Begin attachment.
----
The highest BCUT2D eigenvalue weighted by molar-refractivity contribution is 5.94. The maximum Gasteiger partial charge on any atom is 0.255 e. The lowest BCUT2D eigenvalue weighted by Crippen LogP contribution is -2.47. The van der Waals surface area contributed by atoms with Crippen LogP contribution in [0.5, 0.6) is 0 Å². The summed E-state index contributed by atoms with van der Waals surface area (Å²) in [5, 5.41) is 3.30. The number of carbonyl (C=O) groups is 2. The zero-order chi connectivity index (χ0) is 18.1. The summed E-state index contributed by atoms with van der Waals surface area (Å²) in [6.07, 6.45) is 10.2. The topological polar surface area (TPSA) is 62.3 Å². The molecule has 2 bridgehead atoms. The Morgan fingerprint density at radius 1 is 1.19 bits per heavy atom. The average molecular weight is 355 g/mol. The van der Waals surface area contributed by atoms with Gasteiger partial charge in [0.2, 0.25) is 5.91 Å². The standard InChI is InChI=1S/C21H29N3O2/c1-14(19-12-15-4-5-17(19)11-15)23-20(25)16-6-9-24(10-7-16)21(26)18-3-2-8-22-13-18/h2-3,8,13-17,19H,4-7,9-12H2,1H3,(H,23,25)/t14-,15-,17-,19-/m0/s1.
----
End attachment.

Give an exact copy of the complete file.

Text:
The highest BCUT2D eigenvalue weighted by molar-refractivity contribution is 5.94. The maximum Gasteiger partial charge on any atom is 0.255 e. The lowest BCUT2D eigenvalue weighted by Crippen LogP contribution is -2.47. The van der Waals surface area contributed by atoms with Crippen LogP contribution in [0.5, 0.6) is 0 Å². The summed E-state index contributed by atoms with van der Waals surface area (Å²) in [5, 5.41) is 3.30. The number of carbonyl (C=O) groups is 2. The zero-order chi connectivity index (χ0) is 18.1. The summed E-state index contributed by atoms with van der Waals surface area (Å²) in [6.07, 6.45) is 10.2. The topological polar surface area (TPSA) is 62.3 Å². The molecule has 2 bridgehead atoms. The Morgan fingerprint density at radius 1 is 1.19 bits per heavy atom. The average molecular weight is 355 g/mol. The van der Waals surface area contributed by atoms with Gasteiger partial charge in [0.2, 0.25) is 5.91 Å². The standard InChI is InChI=1S/C21H29N3O2/c1-14(19-12-15-4-5-17(19)11-15)23-20(25)16-6-9-24(10-7-16)21(26)18-3-2-8-22-13-18/h2-3,8,13-17,19H,4-7,9-12H2,1H3,(H,23,25)/t14-,15-,17-,19-/m0/s1.